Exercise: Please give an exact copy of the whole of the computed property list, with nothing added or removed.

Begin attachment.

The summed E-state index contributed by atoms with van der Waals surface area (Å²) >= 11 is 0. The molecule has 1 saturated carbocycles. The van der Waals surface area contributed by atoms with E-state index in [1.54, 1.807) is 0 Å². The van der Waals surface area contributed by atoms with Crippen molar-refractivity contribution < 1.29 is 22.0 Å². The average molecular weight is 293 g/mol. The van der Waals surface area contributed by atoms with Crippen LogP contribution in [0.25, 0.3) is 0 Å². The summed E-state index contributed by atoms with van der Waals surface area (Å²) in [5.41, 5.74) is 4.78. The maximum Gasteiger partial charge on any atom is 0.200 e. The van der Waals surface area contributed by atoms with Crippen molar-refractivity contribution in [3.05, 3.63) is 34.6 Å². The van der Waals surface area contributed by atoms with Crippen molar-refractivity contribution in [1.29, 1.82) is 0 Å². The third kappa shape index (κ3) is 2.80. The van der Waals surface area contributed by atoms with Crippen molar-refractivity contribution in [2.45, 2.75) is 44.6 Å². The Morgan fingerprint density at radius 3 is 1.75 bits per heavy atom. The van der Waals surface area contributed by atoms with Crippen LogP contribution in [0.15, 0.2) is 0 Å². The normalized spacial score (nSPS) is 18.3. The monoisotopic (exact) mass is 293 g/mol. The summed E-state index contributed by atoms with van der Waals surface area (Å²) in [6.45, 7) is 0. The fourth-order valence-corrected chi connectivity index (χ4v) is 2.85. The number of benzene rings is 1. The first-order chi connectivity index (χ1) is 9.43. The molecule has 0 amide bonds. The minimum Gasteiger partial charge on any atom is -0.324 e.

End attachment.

The summed E-state index contributed by atoms with van der Waals surface area (Å²) >= 11 is 0. The molecule has 1 saturated carbocycles. The van der Waals surface area contributed by atoms with E-state index in [1.54, 1.807) is 0 Å². The van der Waals surface area contributed by atoms with Crippen molar-refractivity contribution < 1.29 is 22.0 Å². The average molecular weight is 293 g/mol. The van der Waals surface area contributed by atoms with Crippen LogP contribution in [0.25, 0.3) is 0 Å². The summed E-state index contributed by atoms with van der Waals surface area (Å²) in [5.41, 5.74) is 4.78. The maximum Gasteiger partial charge on any atom is 0.200 e. The van der Waals surface area contributed by atoms with Crippen molar-refractivity contribution in [3.05, 3.63) is 34.6 Å². The van der Waals surface area contributed by atoms with Crippen molar-refractivity contribution in [1.29, 1.82) is 0 Å². The third kappa shape index (κ3) is 2.80. The van der Waals surface area contributed by atoms with Crippen molar-refractivity contribution in [2.45, 2.75) is 44.6 Å². The Morgan fingerprint density at radius 3 is 1.75 bits per heavy atom. The van der Waals surface area contributed by atoms with Crippen LogP contribution in [0.15, 0.2) is 0 Å². The normalized spacial score (nSPS) is 18.3. The monoisotopic (exact) mass is 293 g/mol. The summed E-state index contributed by atoms with van der Waals surface area (Å²) in [6.45, 7) is 0. The fourth-order valence-corrected chi connectivity index (χ4v) is 2.85. The number of benzene rings is 1. The first-order chi connectivity index (χ1) is 9.43. The molecule has 0 amide bonds. The minimum Gasteiger partial charge on any atom is -0.324 e.